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WVNCC Breaks Ground

WHEELING - West Virginia Northern Community College officials Wednesday kicked off a $3.88 million project to again expand their downtown Wheeling campus.

Officials broke ground to renovate the former Straub car dealership properties into a new Applied Technology Center. Located in downtown Wheeling, the college purchased the Market Street parcels last August for $1.05 million from the Ohio County Development Authority. The OCDA had previously completed a land swap of sorts with Straub, which moved its car dealership to property at The Highlands.

The Honda building will house the school’s industrial maintenance, heating ventilation and air conditioning, and other classes. It is situated near the college’s main B&O Building and renovated Education Center, which was a former grocery warehouse.

Interior demolition-related work is expected to begin the week of May 21 by DeSalvo Construction Co. of Hubbard, Ohio, which officials said was the lowest of eight bidders on the project. The project was designed by SMG Architects of Wheeling. It is expected to be complete in March.

Renovation work of another parcel, the former Straub Hyundai building located across 16th Street from the Honda building, is expected to be bid out at the end of June. That building will house a Barnes & Noble bookstore and cafe on the first floor. A second story will be added to the building to house a student activity center. The bookstore and cafe will be open to the public.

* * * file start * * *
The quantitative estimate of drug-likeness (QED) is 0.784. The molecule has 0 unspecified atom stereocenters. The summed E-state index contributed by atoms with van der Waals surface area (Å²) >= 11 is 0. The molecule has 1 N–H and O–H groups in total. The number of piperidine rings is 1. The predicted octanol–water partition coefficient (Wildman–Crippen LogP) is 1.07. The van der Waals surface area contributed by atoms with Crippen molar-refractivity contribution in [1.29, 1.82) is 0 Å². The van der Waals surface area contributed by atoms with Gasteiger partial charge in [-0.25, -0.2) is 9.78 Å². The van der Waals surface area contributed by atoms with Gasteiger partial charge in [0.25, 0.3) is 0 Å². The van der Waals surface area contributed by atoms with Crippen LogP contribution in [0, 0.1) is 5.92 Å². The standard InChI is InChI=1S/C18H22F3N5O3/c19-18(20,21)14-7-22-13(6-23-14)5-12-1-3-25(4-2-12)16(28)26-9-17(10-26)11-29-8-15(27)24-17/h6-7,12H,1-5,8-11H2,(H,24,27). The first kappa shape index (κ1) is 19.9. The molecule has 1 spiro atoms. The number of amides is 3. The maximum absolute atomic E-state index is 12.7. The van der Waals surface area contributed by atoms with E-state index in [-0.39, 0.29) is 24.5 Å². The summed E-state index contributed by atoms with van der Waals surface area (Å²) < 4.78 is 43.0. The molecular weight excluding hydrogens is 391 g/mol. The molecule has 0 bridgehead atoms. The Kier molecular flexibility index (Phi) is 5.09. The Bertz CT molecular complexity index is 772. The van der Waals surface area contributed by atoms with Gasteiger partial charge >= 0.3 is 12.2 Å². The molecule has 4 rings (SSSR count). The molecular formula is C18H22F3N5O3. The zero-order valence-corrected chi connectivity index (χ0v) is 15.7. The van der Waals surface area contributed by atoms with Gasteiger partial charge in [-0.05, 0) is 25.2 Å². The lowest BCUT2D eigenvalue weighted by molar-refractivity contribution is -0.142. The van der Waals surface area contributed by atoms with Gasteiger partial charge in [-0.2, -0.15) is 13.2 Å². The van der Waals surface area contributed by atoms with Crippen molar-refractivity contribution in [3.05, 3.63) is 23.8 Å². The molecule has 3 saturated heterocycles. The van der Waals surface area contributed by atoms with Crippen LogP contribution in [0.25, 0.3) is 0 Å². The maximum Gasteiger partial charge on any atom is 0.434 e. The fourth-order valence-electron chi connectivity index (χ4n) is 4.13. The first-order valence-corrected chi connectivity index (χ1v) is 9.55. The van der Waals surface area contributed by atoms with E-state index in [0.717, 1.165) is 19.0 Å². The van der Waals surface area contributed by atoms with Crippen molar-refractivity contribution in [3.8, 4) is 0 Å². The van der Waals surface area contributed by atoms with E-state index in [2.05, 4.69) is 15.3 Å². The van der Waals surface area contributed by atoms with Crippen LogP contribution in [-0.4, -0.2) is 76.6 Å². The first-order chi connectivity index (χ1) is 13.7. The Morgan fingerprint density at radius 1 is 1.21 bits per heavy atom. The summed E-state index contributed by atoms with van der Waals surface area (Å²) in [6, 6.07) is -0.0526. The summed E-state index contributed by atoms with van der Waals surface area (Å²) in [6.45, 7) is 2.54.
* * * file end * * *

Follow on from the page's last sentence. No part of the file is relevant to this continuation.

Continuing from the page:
WVNCC President Martin Olshinsky said the college worked diligently with county officials to get the property deal done. He said the renovation of the property is also part of the school’s plan to help spur growth in the city.

"This is an exciting day for the college. This facility will offer state-of-the-art classrooms and tools to teach industrial maintenance technology, welding and similar trades to benefit the area students," Olshinsky said.

 Architect Victor Greco said he was excited about the project and that the college is reusing an older building.

 "This used to be a theater," Greco said of the former Honda building. "We’re retaining the old tin ceilings, and the decorative columns will be restored."